Expansion of Majdoor Samachar’s distribution in the adjoining Okhla Industrial Area in Delhi post-2000. In the beginning it was a shock to find that a large number of workers did not know the name of the factory they worked in. It took some time to realise the radical potential: this/that factory irrelevant, factory system/wages system was what mattered in practice.

Wages and conditions was the framing in which Majdoor Samachar had been looking at industrial conflicts. And, painfully this continued until 2010.

Workers voices became the main material in Majdoor Samachar 2000 onwards. But these were voices of workers as victims. Wages and conditions of temporary workers in factories were terrible. Reading this was painful and increased the all-round pessimism. Radical ruptures that were increasingly visible and the radical potential were discussed but in fragmentary/convoluted form. A routine had set in — monthly distribution in Faridabad and Okhla industrial areas.

An activist worker in Europe (born in Germany) came to Gurgaon in 2007 and we were pulled into Gurgaon. It became necessary to print 7000 copies to cover Udyog Vihar in Gurgaon.

A political activist came to Gurgaon from Allahabad and became a factory worker. He started distributing Majdoor Samachar in Industrial Model Town Manesar in 2009.

Activities of young Maruti Suzuki factory (established in 2007) workers in IMT Manesar in 2011-12 brought to the fore the radical potentials in the present and the radical ruptures taking place as a matter of daily fact at every workplace. Majdoor Samachar mirrored this and in turn its transformation accelerated.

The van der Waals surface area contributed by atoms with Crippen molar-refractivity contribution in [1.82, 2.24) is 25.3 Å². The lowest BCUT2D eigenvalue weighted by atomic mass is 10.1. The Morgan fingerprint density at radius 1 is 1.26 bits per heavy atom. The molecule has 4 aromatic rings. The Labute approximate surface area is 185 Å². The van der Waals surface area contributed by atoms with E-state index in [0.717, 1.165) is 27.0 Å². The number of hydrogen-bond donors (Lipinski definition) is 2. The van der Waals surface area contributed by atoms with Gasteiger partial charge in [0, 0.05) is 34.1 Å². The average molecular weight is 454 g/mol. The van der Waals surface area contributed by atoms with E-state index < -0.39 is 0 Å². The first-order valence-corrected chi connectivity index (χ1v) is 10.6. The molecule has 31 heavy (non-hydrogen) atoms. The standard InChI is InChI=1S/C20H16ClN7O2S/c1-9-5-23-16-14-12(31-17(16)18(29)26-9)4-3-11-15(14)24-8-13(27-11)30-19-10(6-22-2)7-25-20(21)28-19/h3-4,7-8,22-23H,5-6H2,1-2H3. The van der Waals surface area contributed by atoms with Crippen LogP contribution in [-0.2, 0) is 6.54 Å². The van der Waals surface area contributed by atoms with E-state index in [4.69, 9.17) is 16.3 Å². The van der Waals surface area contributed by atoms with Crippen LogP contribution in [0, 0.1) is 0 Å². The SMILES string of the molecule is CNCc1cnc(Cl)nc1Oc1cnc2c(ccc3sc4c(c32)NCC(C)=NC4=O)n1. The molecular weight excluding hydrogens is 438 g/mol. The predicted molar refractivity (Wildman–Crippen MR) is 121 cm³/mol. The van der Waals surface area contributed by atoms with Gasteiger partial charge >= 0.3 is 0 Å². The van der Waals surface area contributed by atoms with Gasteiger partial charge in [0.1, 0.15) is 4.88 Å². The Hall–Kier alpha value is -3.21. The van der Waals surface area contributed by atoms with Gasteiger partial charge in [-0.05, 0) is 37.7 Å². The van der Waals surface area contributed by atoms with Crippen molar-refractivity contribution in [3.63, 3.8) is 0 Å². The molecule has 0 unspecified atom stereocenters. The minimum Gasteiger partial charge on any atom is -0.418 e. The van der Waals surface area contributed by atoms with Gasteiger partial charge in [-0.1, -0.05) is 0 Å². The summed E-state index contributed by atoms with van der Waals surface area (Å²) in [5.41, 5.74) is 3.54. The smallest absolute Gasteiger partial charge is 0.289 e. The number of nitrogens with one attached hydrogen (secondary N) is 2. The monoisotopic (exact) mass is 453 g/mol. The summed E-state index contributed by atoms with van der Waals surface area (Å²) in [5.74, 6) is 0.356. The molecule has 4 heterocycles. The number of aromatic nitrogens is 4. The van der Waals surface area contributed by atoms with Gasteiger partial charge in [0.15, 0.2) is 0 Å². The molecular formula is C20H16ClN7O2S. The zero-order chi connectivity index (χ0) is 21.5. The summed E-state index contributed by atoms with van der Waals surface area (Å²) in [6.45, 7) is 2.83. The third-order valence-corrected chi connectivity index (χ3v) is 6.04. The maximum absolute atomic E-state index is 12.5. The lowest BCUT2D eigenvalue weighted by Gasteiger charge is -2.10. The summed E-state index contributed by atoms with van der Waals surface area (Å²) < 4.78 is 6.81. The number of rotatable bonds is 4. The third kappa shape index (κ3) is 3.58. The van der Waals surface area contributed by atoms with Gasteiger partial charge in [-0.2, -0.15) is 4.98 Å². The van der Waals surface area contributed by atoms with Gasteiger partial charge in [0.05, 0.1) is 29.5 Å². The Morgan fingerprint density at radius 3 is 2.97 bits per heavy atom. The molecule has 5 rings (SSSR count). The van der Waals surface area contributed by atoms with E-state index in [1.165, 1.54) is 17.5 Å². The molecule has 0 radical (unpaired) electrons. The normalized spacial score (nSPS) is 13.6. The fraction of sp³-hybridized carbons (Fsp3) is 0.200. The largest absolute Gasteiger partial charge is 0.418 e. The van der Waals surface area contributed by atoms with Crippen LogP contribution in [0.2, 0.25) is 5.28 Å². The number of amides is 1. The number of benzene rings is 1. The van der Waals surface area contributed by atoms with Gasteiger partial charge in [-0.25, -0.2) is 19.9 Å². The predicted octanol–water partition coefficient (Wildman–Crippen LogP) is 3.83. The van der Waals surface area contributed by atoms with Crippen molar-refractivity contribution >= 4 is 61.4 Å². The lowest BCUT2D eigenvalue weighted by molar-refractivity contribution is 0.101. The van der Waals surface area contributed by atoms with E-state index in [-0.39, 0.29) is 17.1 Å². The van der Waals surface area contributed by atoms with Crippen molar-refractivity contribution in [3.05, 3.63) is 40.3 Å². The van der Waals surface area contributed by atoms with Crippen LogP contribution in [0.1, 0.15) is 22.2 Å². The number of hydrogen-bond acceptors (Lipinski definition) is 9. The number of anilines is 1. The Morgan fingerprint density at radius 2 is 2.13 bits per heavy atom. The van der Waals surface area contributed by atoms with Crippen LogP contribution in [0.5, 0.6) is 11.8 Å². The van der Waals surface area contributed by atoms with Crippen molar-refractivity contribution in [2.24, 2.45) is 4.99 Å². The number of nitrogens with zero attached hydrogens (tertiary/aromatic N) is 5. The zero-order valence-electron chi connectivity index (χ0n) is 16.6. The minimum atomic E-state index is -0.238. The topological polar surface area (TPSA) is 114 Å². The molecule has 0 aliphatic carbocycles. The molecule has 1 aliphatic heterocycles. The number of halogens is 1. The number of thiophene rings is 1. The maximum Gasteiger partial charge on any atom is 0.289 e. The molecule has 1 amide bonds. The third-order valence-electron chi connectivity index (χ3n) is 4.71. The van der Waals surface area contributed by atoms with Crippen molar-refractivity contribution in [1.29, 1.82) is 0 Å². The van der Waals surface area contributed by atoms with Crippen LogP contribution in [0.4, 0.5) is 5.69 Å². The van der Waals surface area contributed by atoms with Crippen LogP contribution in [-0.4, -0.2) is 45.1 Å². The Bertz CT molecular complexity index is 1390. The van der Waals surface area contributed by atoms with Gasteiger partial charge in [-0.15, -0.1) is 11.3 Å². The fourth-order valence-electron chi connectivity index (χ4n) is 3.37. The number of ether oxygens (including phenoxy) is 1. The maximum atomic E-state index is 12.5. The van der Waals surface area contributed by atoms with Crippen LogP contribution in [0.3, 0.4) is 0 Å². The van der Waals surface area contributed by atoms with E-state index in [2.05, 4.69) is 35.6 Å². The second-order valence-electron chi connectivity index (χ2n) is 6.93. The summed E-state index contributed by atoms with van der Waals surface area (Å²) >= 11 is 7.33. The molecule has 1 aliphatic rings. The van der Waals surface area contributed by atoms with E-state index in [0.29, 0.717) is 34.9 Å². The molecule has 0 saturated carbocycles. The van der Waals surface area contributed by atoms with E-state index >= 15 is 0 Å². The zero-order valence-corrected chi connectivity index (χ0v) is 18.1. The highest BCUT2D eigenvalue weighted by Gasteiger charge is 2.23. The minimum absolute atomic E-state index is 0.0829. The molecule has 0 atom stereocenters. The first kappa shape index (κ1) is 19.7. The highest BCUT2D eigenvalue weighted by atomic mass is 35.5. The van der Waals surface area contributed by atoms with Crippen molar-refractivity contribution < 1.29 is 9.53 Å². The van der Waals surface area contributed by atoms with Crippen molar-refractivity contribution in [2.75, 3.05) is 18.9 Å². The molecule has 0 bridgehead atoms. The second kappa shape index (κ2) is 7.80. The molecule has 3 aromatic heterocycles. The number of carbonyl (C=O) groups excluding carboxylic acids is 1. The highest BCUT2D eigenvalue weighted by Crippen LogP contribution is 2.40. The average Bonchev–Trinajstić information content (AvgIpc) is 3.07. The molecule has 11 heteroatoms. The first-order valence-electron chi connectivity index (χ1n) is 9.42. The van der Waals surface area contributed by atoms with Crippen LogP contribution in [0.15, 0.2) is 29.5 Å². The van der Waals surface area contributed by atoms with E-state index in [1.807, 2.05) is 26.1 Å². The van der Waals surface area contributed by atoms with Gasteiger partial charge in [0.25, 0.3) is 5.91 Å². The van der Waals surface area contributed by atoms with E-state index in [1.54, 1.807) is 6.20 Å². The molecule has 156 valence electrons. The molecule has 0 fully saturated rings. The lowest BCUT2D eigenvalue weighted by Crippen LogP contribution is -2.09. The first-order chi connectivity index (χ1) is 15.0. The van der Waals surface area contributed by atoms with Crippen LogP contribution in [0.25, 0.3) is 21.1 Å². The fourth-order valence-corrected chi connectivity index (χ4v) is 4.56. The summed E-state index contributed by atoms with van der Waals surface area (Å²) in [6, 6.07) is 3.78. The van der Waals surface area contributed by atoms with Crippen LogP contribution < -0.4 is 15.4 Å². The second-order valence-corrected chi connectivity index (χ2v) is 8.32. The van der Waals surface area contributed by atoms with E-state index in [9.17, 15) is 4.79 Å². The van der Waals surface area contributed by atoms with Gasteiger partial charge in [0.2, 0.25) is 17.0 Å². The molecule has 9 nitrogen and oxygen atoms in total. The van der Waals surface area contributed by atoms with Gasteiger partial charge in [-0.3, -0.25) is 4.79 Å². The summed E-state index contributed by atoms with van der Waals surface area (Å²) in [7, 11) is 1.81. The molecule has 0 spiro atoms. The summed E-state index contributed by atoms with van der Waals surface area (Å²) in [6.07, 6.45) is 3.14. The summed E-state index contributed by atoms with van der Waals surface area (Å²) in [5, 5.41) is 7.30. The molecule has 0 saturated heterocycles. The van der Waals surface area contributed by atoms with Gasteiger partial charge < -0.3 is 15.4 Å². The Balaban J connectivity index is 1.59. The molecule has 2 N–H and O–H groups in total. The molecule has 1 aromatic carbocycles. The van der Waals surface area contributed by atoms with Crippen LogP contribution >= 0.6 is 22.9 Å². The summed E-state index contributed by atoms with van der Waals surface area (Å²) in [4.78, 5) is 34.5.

In 2011-12 the number of copies printed per month became 10,000. Maruti Manesar factory workers activities also gave a spurt to left activists of various hues. New students and other activists joined in the distribution of Majdoor Samachar. New industrial areas were added to the distribution network. Printing of 12-13-14-15000 copies per month. Stabilisation around 15000 copies.

Fixation with printed copies and minimal use of the internet dragged on till end-2015. It was the use of smartphones by young workers as a matter of fact and the need for lateral interactions that overcame stubbornness of some of us. And instantly, distribution of Majdoor Samachar by factory workers in their whatsapp groups was in hundreds of thousands.

Since 1993, 2-3-5 copies were being taken by workers during roadside distribution. The numbers of workers taking multiple copies increased. Some readers started taking 50-100-200-300 copies for their co-workers and friends. But even then, as late as mid-2018 the distribution of printed copies was mainly by activists. By the way, since 1996 Majdoor Samachar was premised on “anti-activism”. Tragi-comic “anti-activist” activists!

Mid-2018 there was a spurt in the number of workers and the number of copies they started taking. Readers working in factories in Noida, Okhla, IMT Manesar, Faridabad started taking 500-800-1000-1500-2000-3000 copies. Number of printed copies increased to 20,000 in January 2019 and then via 25-26 thousand, 28,000 copies of May 2019 issue were printed. The readers of Majdoor Samachar have become the distributors of its printed copies as well. Habits linger on but in practice, “anti-activist” activists have been liberated from their activism!!!